2. https://andyatlsports.wordpress.com/2017/02/07/the-2016-season-wasnt-a-waste/
  3. Thought I'd share this video.
  4. TLDR; A lot of the SB analysis (especially lazy narratives) we're seeing isn't based off of recent results. Falcons are the hotter team and their defense is not as bad as it may seem. Falcons Win (35-28). Leaning on Narratives for a Prediction Predictions are hard. Let's start with that. Nobody knows what's going to happen during the Super Bowl this Sunday and a number of variables will dictate the result. We can only use the information we have and guess. But it's still interesting to observe the way most people choose to make predictions. There are a large number of people that lean heavily on narratives and I'd argue that it's the laziest one. Stop me if you've heard any of these in the last week: "You can't give Bill Belichick two weeks to prepare for a team." "The Patriots are the most experienced team so..." "Bill Belichick is going to take away your best weapon" Narratives tend to be mostly selectively pulled from a collection of past events. Some are based in truth, but many are just repeated with the assumption that it must be true. Why? Because everybody says it. In many ways, it's the path of least resistance. Narratives allow people easy talking points to lean on, but at what cost? The actual act of making predictions has become more popular in recent times. I've always felt like it's led people to play it safe. People don't like being wrong and these narratives reverberate in the media echo chamber and give people easy outs. But this type of groupthink often backfires. The last five Super Bowl bouts have seen the underdog against the spread win outright. Most of the narratives and Vegas sees the Patriots prevailing on Sunday. Utilizing Stats for a Prediction On the other side of the coin, you have statistics. The best indicator of future performance is past performance. When used in predictions, statistics tend to reflect more recent events. This is a good thing, as going back too far in the future tends to produce irrelevant information. For all these reasons, statistics tend to be more reliable than narratives. Advanced stats in particular are great for adding additional insight into how a game will unfold. And all the prediction-based stats come out to a similar conclusion. This should be a close game. On the surface, the stats say that the Falcons have the best offense in the league, while the Patriots have the best defense. The advanced stats only bear out the same for the Falcons offense. Per Football Outsider's DVOA metric, the Patriots defense ranks as the 16th best for the regular season. This is largely due to a schedule that pitted the Patriots against lackluster offenses all year. Perhaps most interesting, their pass defense comes in with a DVOA ranking of 23rd. This jumps out to me with them facing an explosive Falcons offense led by Matt Ryan who is simply on fire. On the other side of the ball, the Patriots are a good all around offense and only come behind the Falcons in DVOA rankings. The Falcons defense on the surface looks middling to bad no matter what stats you look at. Their defense finished the regular season with a DVOA ranking of 27, but it's not all bad. The numbers also say that the defense has shown improvement over the 2nd half of the season and during the playoffs. Their pass defense has especially improved aided by a pass rush that has had increased success getting to the quarterback. Unfortunately, the same can't be said for their rushing defense, which the stats say has hovered around the bottom of the league all year. Altogether, the stats say this is a close game, but they also point to a slight advantage for the Patriots. Conclusion: What Stats Don't Say To get a complete picture of a team, you often have to look deeper. Analyzing stats will give you a basic understanding of a teams strength and weaknesses, but not the full picture. After the NFC championship game, much of the talk was about the Packers falling short due to injuries. Many said Aaron Rodgers still managed to score three touchdowns and if only the Packers were healthier, who knows? This struck me as a little bit of revisionist history. The Atlanta Falcons got off to a 24-0 lead at halftime in the NFC championship game. Just a minute into the 2nd half, the Falcons scored another touchdown. The score then sat at 31-0. Of course, the Packers ended with 21 points, but this game was over at halftime. This peaked my interest enough to investigate the game flow of the Falcon's previous bouts and what I found was insightful. A quick look at a few box scores throughout the season showed me that the Falcons had bad habit. They tend to let up of the gas or become gassed late in games. Whatever the reason, they have a tendency to give up a lot of points late in games. Even games that have been put away. Their last regular season game against the Saints is a perfect example. The Falcons were up 38-13 going into the 4th quarter. Per ESPN's win probability, the Falcons had a 99.9% chance of winning the game at that point. Drew Brees and the Saints went on to hang 19 points on the Falcons defense. The Falcons ended up winning 38-32, but the score wasn't truly indicative of the game. The Falcons's win probability never fell below 99% the entire 4th quarter. Similarly, the Falcon's win probability never fell below 99% for the entire 2nd half of the NFC championship game. The Saints game is an extreme example, but the Falcons displayed this bad habit throughout the season. Per Oddshark, the Falcons gave up 9.4 points per game in the 4th quarter. This was often in situations where the Falcons were up by multiple touchdowns. Does a tree falling in a forest make a sound when no one is around. I don't know, but I know those 4th quarter points count toward the Falcon's defensive stats no matter the circumstance. In contrast to the Falcons games in the playoffs, the Patriots haven't looked as pristine. While both conference title games were characterized similarly as blowouts, the Steelers were still in the game in the 2nd half. The same can't be said for the Packers. As strong as many of the pro-Patriots narratives are, I just can't close my eyes and ignore what they are telling me. The momentum and recent play of both teams don't match up. Just take a look at the playoff numbers for Tom Brady and Matt Ryan. Tom Brady - 62% completion for 671 yards with 5 TDs and 2 INTs (77.5 QBR) Matt Ryan - 70% completion for 730 yards with 7 TDs and 0 INTs (95.2 QBR) Nobody will be surprised if the favored Patriots pull it out, but that's not the Super Bowl result that seems most likely to me. There's something to be said about momentum and I can't ignore it with the Falcons. In addition to being the hottest team, they can easily make their biggest weakness (rush defense) a non-factor by getting off to a quick start. Despite what the narratives and stats say, the rest tells me the Falcons win Super Bowl 51. Super Bowl Prediction: Falcons Win (35-28) http://newspecsports.com/2017/02/04/super-bowl-51-prediction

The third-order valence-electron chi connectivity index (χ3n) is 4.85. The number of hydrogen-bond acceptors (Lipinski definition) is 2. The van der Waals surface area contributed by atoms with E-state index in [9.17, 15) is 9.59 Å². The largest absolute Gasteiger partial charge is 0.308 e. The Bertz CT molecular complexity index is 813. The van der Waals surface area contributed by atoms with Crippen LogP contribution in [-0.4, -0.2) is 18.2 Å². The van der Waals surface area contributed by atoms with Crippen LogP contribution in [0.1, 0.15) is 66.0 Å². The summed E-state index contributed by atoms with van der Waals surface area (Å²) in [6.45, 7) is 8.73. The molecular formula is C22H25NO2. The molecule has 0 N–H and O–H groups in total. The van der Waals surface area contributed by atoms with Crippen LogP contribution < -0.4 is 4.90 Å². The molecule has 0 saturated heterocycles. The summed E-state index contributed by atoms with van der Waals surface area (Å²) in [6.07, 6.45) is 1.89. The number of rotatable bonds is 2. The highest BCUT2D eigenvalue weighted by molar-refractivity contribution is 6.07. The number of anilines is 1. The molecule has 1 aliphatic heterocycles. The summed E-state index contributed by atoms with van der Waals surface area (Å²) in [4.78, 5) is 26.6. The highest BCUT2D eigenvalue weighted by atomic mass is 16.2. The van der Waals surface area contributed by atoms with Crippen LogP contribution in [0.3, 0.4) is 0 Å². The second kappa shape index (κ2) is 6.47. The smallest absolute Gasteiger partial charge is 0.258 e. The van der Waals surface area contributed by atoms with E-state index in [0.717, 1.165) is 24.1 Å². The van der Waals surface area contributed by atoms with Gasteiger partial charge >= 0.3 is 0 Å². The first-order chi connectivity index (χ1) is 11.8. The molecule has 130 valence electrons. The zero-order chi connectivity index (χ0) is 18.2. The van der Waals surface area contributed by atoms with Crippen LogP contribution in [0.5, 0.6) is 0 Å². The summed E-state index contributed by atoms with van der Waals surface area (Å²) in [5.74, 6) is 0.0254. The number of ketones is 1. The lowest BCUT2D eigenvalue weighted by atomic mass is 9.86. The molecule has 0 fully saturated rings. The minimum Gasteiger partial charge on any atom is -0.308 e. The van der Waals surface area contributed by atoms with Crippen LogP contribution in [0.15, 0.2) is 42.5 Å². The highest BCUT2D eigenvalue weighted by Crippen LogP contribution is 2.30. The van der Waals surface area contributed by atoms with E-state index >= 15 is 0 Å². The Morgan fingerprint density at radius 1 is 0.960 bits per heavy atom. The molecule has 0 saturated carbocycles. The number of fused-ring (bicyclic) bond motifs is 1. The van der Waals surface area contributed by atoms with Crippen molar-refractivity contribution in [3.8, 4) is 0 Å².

5. Don't want to jinx this game. BUT if the falcons win today, I'm hoping to watch the big game with other falcons fans in Toronto. Looking to book reservations at Real Sports in Toronto! BUMP if interested.